Ask almost anyone you know, and they’ll probably agree with the myriad studies that say holiday traditions – from attending religious services to hosting a family dinner – are dying out. We may feel like we’re busier than ever, but a hectic life doesn’t have to be an empty one, and even if holiday festivities are no longer the countdown extravaganza of your childhood, it doesn’t have to lack substance.
At a time when Martha Stewart is hosting dinner parties with Snoop Dogg, holiday traditions are ripe for a shake-up…
Record A Year In Review
Remember how your aunt used to include a spiel about the year that was in her annual holiday card? Now we can use technological flare to share our year with our dearest and not-so-nearest. For loved ones overseas, a prerecorded message from the fam or the squad is guaranteed to make them feel at home, or you could make a slideshow to share on social media – the perfect way to celebrate successes, reflect on milestones and share your best holiday snaps.
Up your digital scrapbooking game with apps like SlideShow (Apple or Android) and Pixgram (Apple and Android) that can help you create memories accompanied by your favourite tunes, handily integrating with social media to both collect photos and post the end product (not to mention making it look slick with transitions and filters). If you want to weave together clips sending love down the camera, iMovie for Apple and PowerDirector for Android are the gold standard – and relatively easy to use, even for beginners.
Set Up A Hot Cocoa Bar
Having trouble getting the family together? Perhaps you have a huge brood and need to corral everyone into the same room to go over the run-sheet, or maybe you just need to get your immediate family together to wrap presents. Few things are more alluring than the smell of hot cocoa, so brew up a large batch on the stove, and let the family create their dream concoction.
Line up some bowls with toppings like marshmallows, chopped strawberries, caramel drizzle, sprinkles, wafer sticks, whipped cream, freshly ground coffee… and sneak in a dash of Baileys or Kahlua for big kids. If you’re feeling wary of the dreaded holiday kilos, taking a healthy slant can be just as delicious. Think raw cacao, almond milk, fresh roasted nuts, antioxidant-rich berry powder and warming spices like cinnamon and cardamon.
Instead of buying overpriced knick-knacks with no sentimental value, why not design your own ornaments and decorations together? Get plain baubles with easy-stick surfaces – nothing too shiny – and use glue, fabric, ties and accessories to make them your own.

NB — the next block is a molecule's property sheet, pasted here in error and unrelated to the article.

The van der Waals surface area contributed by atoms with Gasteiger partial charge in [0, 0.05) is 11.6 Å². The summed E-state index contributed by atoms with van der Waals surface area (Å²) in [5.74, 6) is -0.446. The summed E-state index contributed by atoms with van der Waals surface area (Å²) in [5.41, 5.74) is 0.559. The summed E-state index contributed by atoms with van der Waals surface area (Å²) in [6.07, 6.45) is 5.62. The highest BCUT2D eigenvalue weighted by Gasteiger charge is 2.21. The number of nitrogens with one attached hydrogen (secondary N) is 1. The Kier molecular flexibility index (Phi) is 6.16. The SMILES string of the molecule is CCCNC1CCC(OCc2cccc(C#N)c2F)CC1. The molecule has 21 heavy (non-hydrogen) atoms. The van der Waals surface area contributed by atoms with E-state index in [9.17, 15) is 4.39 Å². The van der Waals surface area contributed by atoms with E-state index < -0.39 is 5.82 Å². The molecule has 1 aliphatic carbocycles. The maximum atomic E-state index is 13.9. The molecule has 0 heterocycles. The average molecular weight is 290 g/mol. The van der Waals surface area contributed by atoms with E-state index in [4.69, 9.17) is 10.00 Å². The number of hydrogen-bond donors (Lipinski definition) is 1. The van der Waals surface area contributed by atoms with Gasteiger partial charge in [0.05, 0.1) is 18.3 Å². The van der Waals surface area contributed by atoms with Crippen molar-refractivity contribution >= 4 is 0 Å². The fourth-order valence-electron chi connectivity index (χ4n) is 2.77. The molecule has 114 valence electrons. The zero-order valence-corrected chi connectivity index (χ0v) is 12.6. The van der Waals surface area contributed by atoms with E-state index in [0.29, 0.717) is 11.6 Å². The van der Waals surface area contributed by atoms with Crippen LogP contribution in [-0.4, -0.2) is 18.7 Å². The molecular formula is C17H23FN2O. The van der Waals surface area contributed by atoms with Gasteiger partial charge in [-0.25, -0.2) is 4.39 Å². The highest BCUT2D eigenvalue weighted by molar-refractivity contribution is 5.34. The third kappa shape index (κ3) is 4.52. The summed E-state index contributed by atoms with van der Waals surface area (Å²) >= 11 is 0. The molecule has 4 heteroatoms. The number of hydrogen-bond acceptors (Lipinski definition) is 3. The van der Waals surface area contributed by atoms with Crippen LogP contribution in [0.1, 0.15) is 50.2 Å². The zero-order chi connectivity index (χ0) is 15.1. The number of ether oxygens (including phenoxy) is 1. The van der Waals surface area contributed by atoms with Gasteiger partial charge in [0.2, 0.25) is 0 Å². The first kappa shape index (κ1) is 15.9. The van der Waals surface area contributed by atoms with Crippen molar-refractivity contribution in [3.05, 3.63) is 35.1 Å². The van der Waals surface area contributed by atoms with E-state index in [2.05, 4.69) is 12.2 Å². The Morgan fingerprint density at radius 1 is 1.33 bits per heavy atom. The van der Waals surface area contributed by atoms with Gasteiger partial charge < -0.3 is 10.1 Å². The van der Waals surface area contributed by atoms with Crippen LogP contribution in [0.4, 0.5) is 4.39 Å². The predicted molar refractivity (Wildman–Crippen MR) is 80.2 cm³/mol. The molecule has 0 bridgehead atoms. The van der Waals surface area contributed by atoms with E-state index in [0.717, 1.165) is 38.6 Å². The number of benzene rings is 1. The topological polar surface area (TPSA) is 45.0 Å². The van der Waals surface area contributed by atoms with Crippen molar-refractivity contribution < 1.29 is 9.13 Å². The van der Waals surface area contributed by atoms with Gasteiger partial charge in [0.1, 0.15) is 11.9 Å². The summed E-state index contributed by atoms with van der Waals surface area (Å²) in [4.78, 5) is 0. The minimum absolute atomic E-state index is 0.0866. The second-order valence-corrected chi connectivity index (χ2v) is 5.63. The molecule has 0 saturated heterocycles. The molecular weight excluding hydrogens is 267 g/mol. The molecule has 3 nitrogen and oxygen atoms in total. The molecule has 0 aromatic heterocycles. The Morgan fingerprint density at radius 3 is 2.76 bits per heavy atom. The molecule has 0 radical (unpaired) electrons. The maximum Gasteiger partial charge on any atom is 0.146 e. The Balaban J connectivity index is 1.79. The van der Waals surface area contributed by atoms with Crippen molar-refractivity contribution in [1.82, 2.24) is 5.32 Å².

Winter- and holiday-themed stencils like reindeer and snowflakes are a good start, as are old magazines. Especially great for kids, who can doll up their ornament with their obsession du jour. Keep the ornaments in a shoebox to bring out each year at the holidays, or hide them away for a special milestone occasion, like a sweet 16 or 21st birthday, as a personalised record for each year of their life.
This one might be a hard sell for the more introverted set, so get the house in the mood for singing by making some jugs of themed cocktails: mix non-alcoholic eggnog with white chocolate liqueur and a dash of whiskey for a ‘White Christmas’, spice a batch of Bloody Marys, or mix Nigella’s ‘Summer in Winter’ sparkling wine cocktail – and fire up the karaoke machine. Don’t have one? Use a smart television, or hook up your laptop, and download apps like Sing! (Apple or Android) or Karaoke (Apple or Android) to get you started – everyone knows the rest.
Alternatively, create a shareable playlist on Spotify so people can load their favourite songs and pull up the lyrics on your tablet, or just go without and have a laugh at everyone muddling through. Getting creative with music can be fun, too: Mariah Carey’s “All I Want For Christmas Is You” is a must, but any songs containing winter keywords, like snow, present or holiday, are fair game.
Introduce A Tradition From Another Culture
Ahead of your annual holiday gathering, draw a name to see who will bring the tradition this year. If there are a few single women in the house, try the Czech custom of having them throw a shoe over their shoulder – if the heel points towards the house, they’re getting hitched next year.
Do the host a favour with Japan’s traditional dinner of KFC – seriously – although you’ll no doubt want to save it for the night before or the night after. Venezuelans close down their streets on Christmas Eve and roller skate to church – easier said than done, but you could take it to two wheels and propose a family bike ride to see the neighbourhood holiday lights.
Get Out And Volunteer
Most Western countries only see around 1 in 20 people volunteering around the holidays, a time of year that tends to compound problems on the less fortunate. Find a cause dear to your hearts, or let a different family member select a fresh one each year, and use your time together to do some good in the world.
Hospitals are always crying out for entertainers and helpers to help make the holidays sparkle. Food banks and soup kitchens, meanwhile, see a huge upswing in volunteers on Christmas day, so ask if you can help out on the days around it, and help spread the love.
Article by Elle Hardy